Praying for a peaceful Shabbat,
for all of Israel and the world.
Supermoon, a very hyped supermoon,
was to be seen over Israel,
the largest since 1948.
Feeling much like Don Quixote,
I joined other photographers before dark,
all looking for the perfect vantage point
to get the best shot of the Supermoon rising
over the Kotel, the Western Wall.
Oops–the first glimpse of light
was a tease, as it turned out to be hotel lights.
But there it really was,
the Supermoon rising
over the Kotel, covered by clouds.
The clearest photo of the Supermoon rising
was hardly an epic photo.
Photographers packing up,
a couple walking on the dark streets of Old City,
and the lights of the shops near Jaffa Gate,
all made for better photos
on the unusually warm November night.
Finally, by the time I got to Jaffa Gate,
the clouds had cleared and the moon was high in the sky.
So as the Man from La Mancha chased his windmills,
I chased around the walls of the Old City
to find the Supermoon
appearing over the walls.
It looked like it usually does,
every month on the night of a full moon.
Today on social media there are some epic photos,
plus #supermoondisappoint comments and pictures.
So here you have it,
my Supermoon over Jerusalem, Israel.
I would like to know how anyone got a good shot
without combining two photos.
I did not catch the moment.
Later at home,
I was able to color my moon pink.
If anyone who wants one to look like blue cheese,
I can do that on request.
Lots of hype, lots of hopes,
but my advice is
come visit us any month to see the full moon.
No need to wait for another Supermoon.
Sukkot are special,
we even found one in the fields of a moshav.
However, in Jerusalem, Israel,
there was much more happening.
Birkat Kohanim, the Priestly Blessing,
attracted tens of thousands as it does every year.
Not just on Wednesday morning,
but on other days of the holiday
thousands walked to the Old City,
and to the Kotel, the Western Wall.
This way or that way,
on Friday of Sukkot,
thousands of Jews and Muslims
were walking toward the Old City together.
The annual Jerusalem Parade again
attracted thousands of international participants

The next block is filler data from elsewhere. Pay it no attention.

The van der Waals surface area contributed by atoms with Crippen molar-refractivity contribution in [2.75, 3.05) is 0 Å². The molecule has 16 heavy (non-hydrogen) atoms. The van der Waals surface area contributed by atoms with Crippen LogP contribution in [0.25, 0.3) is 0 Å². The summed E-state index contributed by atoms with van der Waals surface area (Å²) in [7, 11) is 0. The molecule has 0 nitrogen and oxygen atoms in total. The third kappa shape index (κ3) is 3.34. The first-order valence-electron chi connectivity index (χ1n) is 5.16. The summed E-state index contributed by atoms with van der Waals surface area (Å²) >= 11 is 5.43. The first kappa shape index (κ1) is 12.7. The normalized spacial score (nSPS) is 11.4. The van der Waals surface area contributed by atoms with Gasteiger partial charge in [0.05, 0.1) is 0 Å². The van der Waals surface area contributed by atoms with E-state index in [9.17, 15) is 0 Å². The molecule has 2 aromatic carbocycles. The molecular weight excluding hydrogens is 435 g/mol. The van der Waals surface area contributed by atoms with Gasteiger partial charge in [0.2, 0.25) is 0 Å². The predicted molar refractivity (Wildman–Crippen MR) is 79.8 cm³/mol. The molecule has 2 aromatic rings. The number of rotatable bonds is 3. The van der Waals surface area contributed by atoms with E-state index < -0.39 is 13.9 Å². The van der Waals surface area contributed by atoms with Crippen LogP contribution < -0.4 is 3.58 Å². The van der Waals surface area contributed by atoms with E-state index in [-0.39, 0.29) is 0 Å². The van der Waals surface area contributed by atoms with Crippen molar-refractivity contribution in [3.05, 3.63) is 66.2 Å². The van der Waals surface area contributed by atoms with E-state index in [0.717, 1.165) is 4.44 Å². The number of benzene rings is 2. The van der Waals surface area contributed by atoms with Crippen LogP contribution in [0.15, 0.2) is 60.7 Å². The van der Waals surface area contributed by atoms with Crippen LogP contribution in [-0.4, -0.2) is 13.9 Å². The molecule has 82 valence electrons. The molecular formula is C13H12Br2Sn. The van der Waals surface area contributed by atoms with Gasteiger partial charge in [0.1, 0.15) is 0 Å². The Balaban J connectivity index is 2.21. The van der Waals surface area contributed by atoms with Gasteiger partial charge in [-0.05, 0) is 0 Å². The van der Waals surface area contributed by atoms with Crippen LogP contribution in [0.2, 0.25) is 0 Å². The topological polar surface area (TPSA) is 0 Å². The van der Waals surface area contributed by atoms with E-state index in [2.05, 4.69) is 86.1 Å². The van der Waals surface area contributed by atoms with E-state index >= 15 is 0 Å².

with thousands of Israeli spectators.
The feel-good event started in Gan Sacher,
Sacher Park. where flags and flowers lined the street.
The Israeli Museum held its annual Kite Festival,
but you had to provide your own wind most of day,
so we did not get to see the huge kites in the air this time.
The musical events seemed endless,
with way too many to list.
However, a few of them
we wished we could have attended include:
Chabad had Yishai Lapidot at the Great Synagogue,
and at the Yellow Submarine were
our friends Moshe Hendel and Zusha.
Every night of chol hamoed
a large show was staged at the Sultan’s Pool.
Also, those Simchot Beit Hashoeva with music and more
at homes, yeshivas and places too many to recount.
Then there were the fairs!
A street fair on Derech Beit Lechem,
had this unusual dancer/s.
The only carved pumpkin I saw this week was at the fair.
There was everything from carved vegetables
to live musicians and more.
Thousands turned out for the evening fun.
Another new fair was held at Mamilla Mall,
where the young and not-so-young could purchase
Israeli products at a Mini-Market set up in the mall.
First Station had its stalls ready to sell goods.
For holiday tourists,
Octoberfest beer and food were also ready.
A parade of very different type,
Women Walking for Peace also ended
in Jerusalem, Israel, near the Prime Minister’s house.
Here four women are carrying a banner from the march.
Sukkot comes to an end with Hoshana Rabba.
Signs were up all week for classes
and all-night study programs
of all types and locations.
For those more into sport than study,
the Harlem Globetrotters were at the Sports Center.
I wanted to be sure that I had a photo of that sign
towering near the walls of the Old City.
And more sports,
new oleh and former NBA basketball star,
Amar’e Stoudemire came out to support charities
for his new Hapoel Jerusalem basketball team.
AniNation, an international celebration
of animation meets in Jerusalem, Israel.
I have no idea what that will be,
but first we have Simhat Torah.
Tonight the streets will be filled with thousands
celebrating, singing and dancing with the Torah.
Soon it will be after the chagim,
universities will begin their classes,
and children will go back to school and “normal.”
But first, for the last time for a while,